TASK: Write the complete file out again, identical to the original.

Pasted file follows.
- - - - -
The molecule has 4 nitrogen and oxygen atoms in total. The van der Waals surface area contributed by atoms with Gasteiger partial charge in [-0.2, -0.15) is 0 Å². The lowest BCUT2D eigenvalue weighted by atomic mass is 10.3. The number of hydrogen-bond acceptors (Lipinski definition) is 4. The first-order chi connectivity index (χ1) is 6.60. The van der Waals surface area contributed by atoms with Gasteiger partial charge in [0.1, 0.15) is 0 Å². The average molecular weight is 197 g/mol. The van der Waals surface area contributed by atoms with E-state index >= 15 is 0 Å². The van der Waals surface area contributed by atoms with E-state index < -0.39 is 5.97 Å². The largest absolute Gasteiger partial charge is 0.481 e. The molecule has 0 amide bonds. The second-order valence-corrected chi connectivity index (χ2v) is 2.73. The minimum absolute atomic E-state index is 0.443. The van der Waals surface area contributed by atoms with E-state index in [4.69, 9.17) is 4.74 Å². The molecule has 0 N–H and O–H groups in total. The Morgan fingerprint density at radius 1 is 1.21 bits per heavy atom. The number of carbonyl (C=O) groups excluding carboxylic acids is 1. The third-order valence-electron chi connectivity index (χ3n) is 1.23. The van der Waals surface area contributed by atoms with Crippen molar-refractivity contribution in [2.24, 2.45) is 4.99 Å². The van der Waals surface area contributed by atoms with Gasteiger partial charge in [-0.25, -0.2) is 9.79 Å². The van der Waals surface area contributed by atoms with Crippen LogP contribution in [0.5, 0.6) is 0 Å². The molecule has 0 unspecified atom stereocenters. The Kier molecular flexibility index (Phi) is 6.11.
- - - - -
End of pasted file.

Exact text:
The molecule has 4 nitrogen and oxygen atoms in total. The van der Waals surface area contributed by atoms with Gasteiger partial charge in [-0.2, -0.15) is 0 Å². The lowest BCUT2D eigenvalue weighted by atomic mass is 10.3. The number of hydrogen-bond acceptors (Lipinski definition) is 4. The first-order chi connectivity index (χ1) is 6.60. The van der Waals surface area contributed by atoms with Gasteiger partial charge in [0.1, 0.15) is 0 Å². The average molecular weight is 197 g/mol. The van der Waals surface area contributed by atoms with E-state index >= 15 is 0 Å². The van der Waals surface area contributed by atoms with E-state index < -0.39 is 5.97 Å². The largest absolute Gasteiger partial charge is 0.481 e. The molecule has 0 amide bonds. The second-order valence-corrected chi connectivity index (χ2v) is 2.73. The minimum absolute atomic E-state index is 0.443. The van der Waals surface area contributed by atoms with E-state index in [4.69, 9.17) is 4.74 Å². The molecule has 0 N–H and O–H groups in total. The Morgan fingerprint density at radius 1 is 1.21 bits per heavy atom. The number of carbonyl (C=O) groups excluding carboxylic acids is 1. The third-order valence-electron chi connectivity index (χ3n) is 1.23. The van der Waals surface area contributed by atoms with Crippen molar-refractivity contribution in [2.24, 2.45) is 4.99 Å². The van der Waals surface area contributed by atoms with Gasteiger partial charge in [-0.25, -0.2) is 9.79 Å². The van der Waals surface area contributed by atoms with Crippen LogP contribution in [0.5, 0.6) is 0 Å². The molecule has 0 unspecified atom stereocenters. The Kier molecular flexibility index (Phi) is 6.11.